Wednesday, 13 March 2013

Thrilling Royal Opera House 2013-2014 season highlights

"Plenty of meat, and juicy bits" says Kaspar Holten about the new Royal Opera season 2013-2014.  Seven new productions on the main stage, Five new commissions, and 2 UK premieres in the Linbury Studio Theatre. Three Strauss operas, Wozzeck, Maria Stuarda with Joyce DiDonato, in the production from Barcelona, TWO operas with Karita Mattila (Marie and Ariadne), TWO Jonas Kaufmann appearances (Des Grieux and in recital). Luca Pisaroni makes his ROH debut as Figaro, Bryan Hymel returns as Henri in Les vêpres siciliennes, Mariuz Kweicien sings Don Giovanni, Joseph Calleja, Anna Netrebko and Bryn Terfel star in Gounod Faust, Placido Domingo conducts Tosca....... so much else.

This season's so exciting that it will take time to digest. As Holten indicated, if you care, you aim to do the best you can. In this world nothing is perfect, but if your heart is in the right place, you have integrity. That's the kind of commitment I admire. With Holten and Pappano, we won't get boring or dull.  I'll write about the more specialized Linbury Studio Theatre programmes later because they're good. But here are the main house highlights.

Verdi : Les vêpres siciliennes (17 Oct -11 Nov 2013) Top class singing - Bryan Hymel,  Marina Poplavskaya, Erwin Schrott, and Michael Volle. This should be very different, but stimulating.Dance fans will compete to see this because it's not the usual I vespri siciliani but the original French version with the half-hour ballet. Royal ballet dancers will be joined by dancers from the Royal Danish Ballet. "It will be spectacular" said Holten, and Pappano beamed in agreement. It's what he does well. It won't be a cheap production, but quite extravagant. The director will be Stefan Herheim which will be even more intriguing. Herheim is controversial, but extremely well respected.(see my review of his Rusalka here)  The anti-brigade will be up in arms, but that's their loss. Herheim is well regarded as a Wagner director, (Parsifal, Lohengrin, Tannhäuser etc so consider what's next :

Wagner : Parsifal (30 Nov - 15 Dec 2013).  This will be directed by Stephen Langridge with the same team as behind his Birtwistle The Minotaur, reviewed here. What's he going to make of the pseudo Christian iconography? René Pape sings Gurnemanz as he did in the recent Met Parsifal (see review here "Religion or Religiosity?) , and has indeed done the role so many times he probably owns it. Simon O'Neill sings Parsifal and Angela Denoke sings Kundry.

Strauss : Die Frau ohne Schatten  (14 March - 2 April 2014). This will be the production from Milan, directed by Claus Guth. Much the same cast as in Milan - John Botha, Elena Pankratova, Emily McGee and Michaela Schuster. The other Strauss operas this season are Elektra (Christine Goerke in the Charles Edwards production, read more HERE) and Ariadne auf Naxos (June, July 2014). It will be interesting to compare this Ariadne auf Naxos, directed by Christof Loy with the Glyndebourne Ariadne auf Naxos (Katharina Thoma).  ROH has Karita Mattila, Glyndebourne has Soile Isokoski.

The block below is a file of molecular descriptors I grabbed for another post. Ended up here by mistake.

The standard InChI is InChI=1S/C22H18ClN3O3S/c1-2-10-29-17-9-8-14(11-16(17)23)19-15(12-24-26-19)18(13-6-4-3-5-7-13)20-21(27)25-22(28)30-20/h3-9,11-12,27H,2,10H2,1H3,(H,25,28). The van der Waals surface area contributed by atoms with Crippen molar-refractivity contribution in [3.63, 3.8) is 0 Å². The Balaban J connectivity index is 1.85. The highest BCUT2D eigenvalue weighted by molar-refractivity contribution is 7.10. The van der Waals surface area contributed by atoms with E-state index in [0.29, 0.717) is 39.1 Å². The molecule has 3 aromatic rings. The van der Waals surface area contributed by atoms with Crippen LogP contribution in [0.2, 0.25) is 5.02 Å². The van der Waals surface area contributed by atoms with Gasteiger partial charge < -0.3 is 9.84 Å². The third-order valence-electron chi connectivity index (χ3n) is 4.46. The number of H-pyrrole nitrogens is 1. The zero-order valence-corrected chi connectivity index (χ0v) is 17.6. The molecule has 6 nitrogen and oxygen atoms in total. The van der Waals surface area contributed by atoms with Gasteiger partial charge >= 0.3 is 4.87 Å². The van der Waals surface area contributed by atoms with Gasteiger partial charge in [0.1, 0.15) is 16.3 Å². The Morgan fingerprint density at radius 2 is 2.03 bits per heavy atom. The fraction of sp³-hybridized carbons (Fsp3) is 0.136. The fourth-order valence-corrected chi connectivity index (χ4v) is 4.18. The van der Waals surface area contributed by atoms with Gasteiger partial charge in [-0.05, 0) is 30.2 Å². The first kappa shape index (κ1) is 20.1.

Poulenc : Les Dialogues des Carmélites ( 9 May- 7 June 2014)  Simon Rattle conducts an excellent cast : Magdalena Kožená, Annas Prohaska, Emma Bell, Deborah Polaski and Sophie Koch. Robert Carsen directs.

Puccini : Manon Lescaut (17 June - 7 July 2014) Following the Massenet Manon revival in January, this is a new production, with an all-star cast: Jonas Kaufmann, Kristine Opolais, and Christopher Maltman. Antonio Pappano conductrs. Jonathan Kent is the director.

Mozart : Don Giovanni (1 - 24 February 2014).  Mariusz Kweicin makes this a must, but look at the rest of the cast - Véronique Gens, Malin Bystrom, Alex Esposito, Elizabeth Watts.  What makes this interesting, though, is that Kaspar Holten is directing. His film Juan (reviewed here) was a film based on Don Giovanni. This time he's directing Mozart's Don Giovanni.  Quizzed about his Eugene Onegin at the ROH, Holten said that it was his 64th directorial production. Although many critics panned it, including me, (read more here), many in the audience liked it. I can vouch for that, seated as I was surrounded by people who loved it.  I'm glad I saw it because it was stimulating. I believe we should go to an opera to hear someone else's perspective. Whether we agree or not, what we learn from the experience is far more important than being judgemental.

photo : Peter Suranyi

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